Enlarge (credit: Scott K. Johnson)
“Alternative facts” aren’t new. Young-Earth creationist groups like Answers in Genesis believe the Earth is no more than 6,000 years old despite actual mountains of evidence to the contrary, and they’ve been playing the “alternative facts” card for years.
In lieu of conceding incontrovertible geological evidence, they sidestep it by saying, “Well, we just look at those facts differently.”
Nowhere is this more apparent than the Grand Canyon, which young-Earth creationist groups have long been enamored with.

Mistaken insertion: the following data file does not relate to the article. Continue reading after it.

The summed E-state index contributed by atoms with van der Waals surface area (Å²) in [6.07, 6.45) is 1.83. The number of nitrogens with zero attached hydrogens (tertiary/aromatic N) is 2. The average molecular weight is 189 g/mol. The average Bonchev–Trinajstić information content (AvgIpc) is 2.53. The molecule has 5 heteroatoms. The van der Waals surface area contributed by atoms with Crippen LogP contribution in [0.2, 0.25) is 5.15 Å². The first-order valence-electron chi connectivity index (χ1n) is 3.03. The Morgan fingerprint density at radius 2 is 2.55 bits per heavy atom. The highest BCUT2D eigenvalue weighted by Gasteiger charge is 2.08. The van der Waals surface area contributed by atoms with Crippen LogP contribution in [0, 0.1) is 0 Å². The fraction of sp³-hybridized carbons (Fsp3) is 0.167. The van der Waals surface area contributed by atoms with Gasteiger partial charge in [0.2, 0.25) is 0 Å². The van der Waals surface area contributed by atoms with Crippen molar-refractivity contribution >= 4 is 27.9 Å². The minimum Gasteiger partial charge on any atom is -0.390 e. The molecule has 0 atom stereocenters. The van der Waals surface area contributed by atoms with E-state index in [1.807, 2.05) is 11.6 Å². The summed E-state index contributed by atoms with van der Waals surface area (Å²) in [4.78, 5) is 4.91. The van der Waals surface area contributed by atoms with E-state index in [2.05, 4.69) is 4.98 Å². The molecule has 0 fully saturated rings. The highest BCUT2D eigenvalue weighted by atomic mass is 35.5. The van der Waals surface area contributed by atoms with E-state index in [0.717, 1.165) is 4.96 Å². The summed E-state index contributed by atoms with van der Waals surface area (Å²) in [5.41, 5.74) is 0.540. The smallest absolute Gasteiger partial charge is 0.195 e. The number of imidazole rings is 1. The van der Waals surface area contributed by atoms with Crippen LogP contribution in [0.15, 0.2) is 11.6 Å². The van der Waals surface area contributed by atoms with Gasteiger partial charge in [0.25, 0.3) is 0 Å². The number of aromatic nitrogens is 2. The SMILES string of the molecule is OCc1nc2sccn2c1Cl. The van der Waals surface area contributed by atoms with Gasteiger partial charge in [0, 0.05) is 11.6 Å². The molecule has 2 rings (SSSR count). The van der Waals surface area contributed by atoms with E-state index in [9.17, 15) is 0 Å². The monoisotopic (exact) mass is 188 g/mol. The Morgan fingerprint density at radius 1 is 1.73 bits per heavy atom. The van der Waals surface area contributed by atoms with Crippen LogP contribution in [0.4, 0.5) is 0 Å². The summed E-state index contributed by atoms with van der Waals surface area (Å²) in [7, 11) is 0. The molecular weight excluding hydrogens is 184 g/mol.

A long geologic record (spanning almost 2 billion years, in total) is on display in the layers of the Grand Canyon thanks to the work of the Colorado River.

But many creationists instead assert that the canyon’s rocks—in addition to the spectacular erosion that reveals them—are actually the product of the Biblical “great flood” several thousand years ago.
Andrew Snelling, who got a PhD in geology before joining Answers in Genesis, continues working to interpret the canyon in a way that is consistent with his views.
In 2013, he requested permission from the National Park Service to collect some rock samples in the canyon for a new project to that end.

The Park Service can grant permits for collecting material, which is otherwise illegal.
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